In short, commercial reasoning seems to have informed the Court's interpretation of the clause as a condition precedent, rather than a new judicial approach to the construction of these conditions.

"Laundry lists" and circumstances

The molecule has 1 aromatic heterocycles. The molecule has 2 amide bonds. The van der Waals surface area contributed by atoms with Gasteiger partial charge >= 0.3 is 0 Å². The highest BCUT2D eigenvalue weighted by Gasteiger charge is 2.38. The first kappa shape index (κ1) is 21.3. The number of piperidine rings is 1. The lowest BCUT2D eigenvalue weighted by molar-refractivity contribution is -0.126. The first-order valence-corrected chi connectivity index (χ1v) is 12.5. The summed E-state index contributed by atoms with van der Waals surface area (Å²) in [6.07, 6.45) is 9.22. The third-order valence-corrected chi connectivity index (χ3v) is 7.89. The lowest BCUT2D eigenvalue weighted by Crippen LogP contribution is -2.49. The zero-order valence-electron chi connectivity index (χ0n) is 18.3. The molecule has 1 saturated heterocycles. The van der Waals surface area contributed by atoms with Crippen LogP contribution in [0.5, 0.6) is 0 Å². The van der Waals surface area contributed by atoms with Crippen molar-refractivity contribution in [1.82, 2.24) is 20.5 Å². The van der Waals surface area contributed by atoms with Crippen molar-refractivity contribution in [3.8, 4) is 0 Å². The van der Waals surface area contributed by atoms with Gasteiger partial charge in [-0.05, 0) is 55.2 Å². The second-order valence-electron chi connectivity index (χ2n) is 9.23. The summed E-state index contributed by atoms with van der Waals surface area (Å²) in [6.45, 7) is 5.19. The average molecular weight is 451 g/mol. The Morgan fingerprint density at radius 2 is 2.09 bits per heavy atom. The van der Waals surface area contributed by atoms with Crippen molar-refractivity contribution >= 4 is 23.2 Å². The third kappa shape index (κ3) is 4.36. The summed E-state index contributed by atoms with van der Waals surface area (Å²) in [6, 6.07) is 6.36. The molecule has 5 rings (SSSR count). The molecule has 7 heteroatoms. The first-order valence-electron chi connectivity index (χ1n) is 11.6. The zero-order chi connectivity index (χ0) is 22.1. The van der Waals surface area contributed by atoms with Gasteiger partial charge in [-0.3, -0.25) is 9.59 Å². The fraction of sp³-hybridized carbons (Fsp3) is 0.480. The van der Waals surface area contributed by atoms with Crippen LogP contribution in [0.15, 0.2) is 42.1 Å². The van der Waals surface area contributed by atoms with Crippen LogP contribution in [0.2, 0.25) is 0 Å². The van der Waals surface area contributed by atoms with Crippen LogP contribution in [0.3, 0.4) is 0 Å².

Another issue which was the subject of debate in the case was what it actually means for an assured to be "aware" of circumstances which may give rise to a claim. This is a question which will be familiar to insureds considering whether or not to notify circumstances as their professional indemnity policy nears expiry. The Court of Appeal found this to be a two fold requirement - that the assured has an awareness of circumstances coupled with a degree of crystal ball gazing as to whether that circumstance will give rise to a claim. On that analysis, the Court suggested that where an insured tries to notify a circumstance which is too vague or remote to be reasonably capable of being regarded as a matter which might give rise to a claim, an insurer would be entitled to refuse to accept it as a notification. The term "laundry list" was not specifically used in this part of the Judgment, but the Court expressly had in mind notifications by the insured at the end of the policy period given in the widest possible terms for which there may be no real justification.